dinsdag, februari 14, 2023

De eerste daslookblaadjes

Nog lang geen lente. Toch zijn ze er weer. De eerste dit, de eerste dat en dus ook de eerste daslookblaadjes. Geluk en gelik zit in een groen blaadje. Zelfs voor een oude herborist.

The plant is widely distributed in Europe and Asia and does not grow in areas above 1900 m above sea level. The active growth phase of wild garlic lasts three to four months and begins in early spring, between late February and early March. The expected flowering period of wild garlic is between April and May. All parts of the plant are edible [3], but the bulbs and leaves are most commonly consumed. For consumption, the leaves are harvested by flowering time, while for medicinal purposes, leaves or herb (Allii ursini folium/herba), collected in April and May, and bulbs (Allii ursini bulbus), collected in September and October, are used [4,5]. Wild garlic is usually collected as a wild plant species from natural habitats, but in some countries, this plant species is on the list of protected plants, so it is not possible to collect it from the wild for personal use and sale [6]. The cultivation of this species is relatively demanding, as it has special requirements, especially environmental conditions in which it grows in its natural habitats. Moreover, the propagation of this plant is difficult due to certain biological characteristics or ecological requirements, such as slow growth, specific soil requirements and low germination rates [7].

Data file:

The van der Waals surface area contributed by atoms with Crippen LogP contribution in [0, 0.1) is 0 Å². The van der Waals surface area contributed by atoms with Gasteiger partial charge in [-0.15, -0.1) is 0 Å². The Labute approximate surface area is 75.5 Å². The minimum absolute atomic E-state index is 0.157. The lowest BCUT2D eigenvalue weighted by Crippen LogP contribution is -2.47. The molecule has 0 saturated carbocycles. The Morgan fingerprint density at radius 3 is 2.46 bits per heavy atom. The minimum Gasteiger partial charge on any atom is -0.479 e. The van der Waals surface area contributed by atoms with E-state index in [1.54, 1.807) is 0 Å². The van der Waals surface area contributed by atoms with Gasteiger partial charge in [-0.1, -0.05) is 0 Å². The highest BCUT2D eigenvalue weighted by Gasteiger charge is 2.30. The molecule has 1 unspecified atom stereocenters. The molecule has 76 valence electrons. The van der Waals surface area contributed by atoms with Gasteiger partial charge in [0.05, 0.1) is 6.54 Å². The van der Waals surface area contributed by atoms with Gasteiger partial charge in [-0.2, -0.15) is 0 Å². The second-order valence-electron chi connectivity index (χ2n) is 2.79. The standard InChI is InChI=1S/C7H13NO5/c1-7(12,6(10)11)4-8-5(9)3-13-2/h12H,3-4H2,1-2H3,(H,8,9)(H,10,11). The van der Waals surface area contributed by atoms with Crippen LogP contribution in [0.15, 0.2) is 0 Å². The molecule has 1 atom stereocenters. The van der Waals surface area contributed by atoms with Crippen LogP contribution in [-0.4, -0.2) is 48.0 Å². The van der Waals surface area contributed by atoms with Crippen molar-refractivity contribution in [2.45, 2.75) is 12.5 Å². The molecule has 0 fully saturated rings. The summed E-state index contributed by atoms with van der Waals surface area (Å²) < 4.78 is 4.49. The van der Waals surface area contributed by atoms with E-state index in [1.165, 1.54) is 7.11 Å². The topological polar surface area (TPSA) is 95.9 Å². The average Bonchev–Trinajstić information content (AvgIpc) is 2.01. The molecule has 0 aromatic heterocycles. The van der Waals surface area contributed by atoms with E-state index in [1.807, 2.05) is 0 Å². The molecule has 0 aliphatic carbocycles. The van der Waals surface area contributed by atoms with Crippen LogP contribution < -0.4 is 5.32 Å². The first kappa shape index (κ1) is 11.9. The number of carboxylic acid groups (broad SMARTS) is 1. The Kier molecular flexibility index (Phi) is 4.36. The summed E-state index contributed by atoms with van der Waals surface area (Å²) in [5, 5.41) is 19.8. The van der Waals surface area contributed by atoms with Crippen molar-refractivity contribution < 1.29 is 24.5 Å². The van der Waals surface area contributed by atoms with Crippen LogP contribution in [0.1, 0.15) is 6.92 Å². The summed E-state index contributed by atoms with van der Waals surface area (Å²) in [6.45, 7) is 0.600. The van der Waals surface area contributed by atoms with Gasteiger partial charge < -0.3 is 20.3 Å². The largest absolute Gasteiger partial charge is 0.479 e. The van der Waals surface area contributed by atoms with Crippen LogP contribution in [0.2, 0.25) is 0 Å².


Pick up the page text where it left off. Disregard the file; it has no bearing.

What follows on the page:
Modern pharmacological studies have confirmed many of the above traditional indications for the use of wild garlic. It is recommended as a digestive, antimicrobial, and detoxifying agent for the body, and a number of in vitro and in vivo experiments have shown Allium ursinum to be a plant with high potential for the prevention and treatment of diseases of the cardiovascular system [8,9,10,11,12,13]. It is commonly used as a remedy for respiratory diseases, such as colds or bronchitis [14]. Wild garlic is effective in wound healing, as well as chronic skin diseases [6]. It is effective in regulating blood pressure, lowering insulin levels and total cholesterol levels, with a tendency to increase HDL cholesterol. All the mentioned beneficial effects of wild garlic on human health can be attributed mainly to the sulfurous compounds, which are the most characteristic constituents of Allium plants. Allium ursinum belongs to the Allium species of methiine/alliine type, which means that it contains mainly a mixture of (+)-S-methyl-L-cysteine sulfoxide (methiine) and (+)-S-allyl-L-cysteine sulfoxide (alliine). Another important chemical constituent of wild garlic is also polyphenolic compounds. The leaves of wild garlic contain high concentrations of ferulic and vanillic acid, p-coumaric acid, and kaempferol derivatives, as well as high concentrations of flavonoids [15,16,17]. In addition, wild garlic leaves contain pigment compounds, especially chlorophylls and carotenoids, vitamins, such as vitamin C, and of the macro- and microelements in wild garlic, the iron content of 247.9 mg/kg is noteworthy [18,19]. Precisely because of the rich nutritional composition and content of phytochemicals with high therapeutic potential and the range of biological activities, from antioxidant to antimicrobial, that it exhibits, this plant species can be considered a functional food with high production potential for various functional products and food supplements of natural origin.

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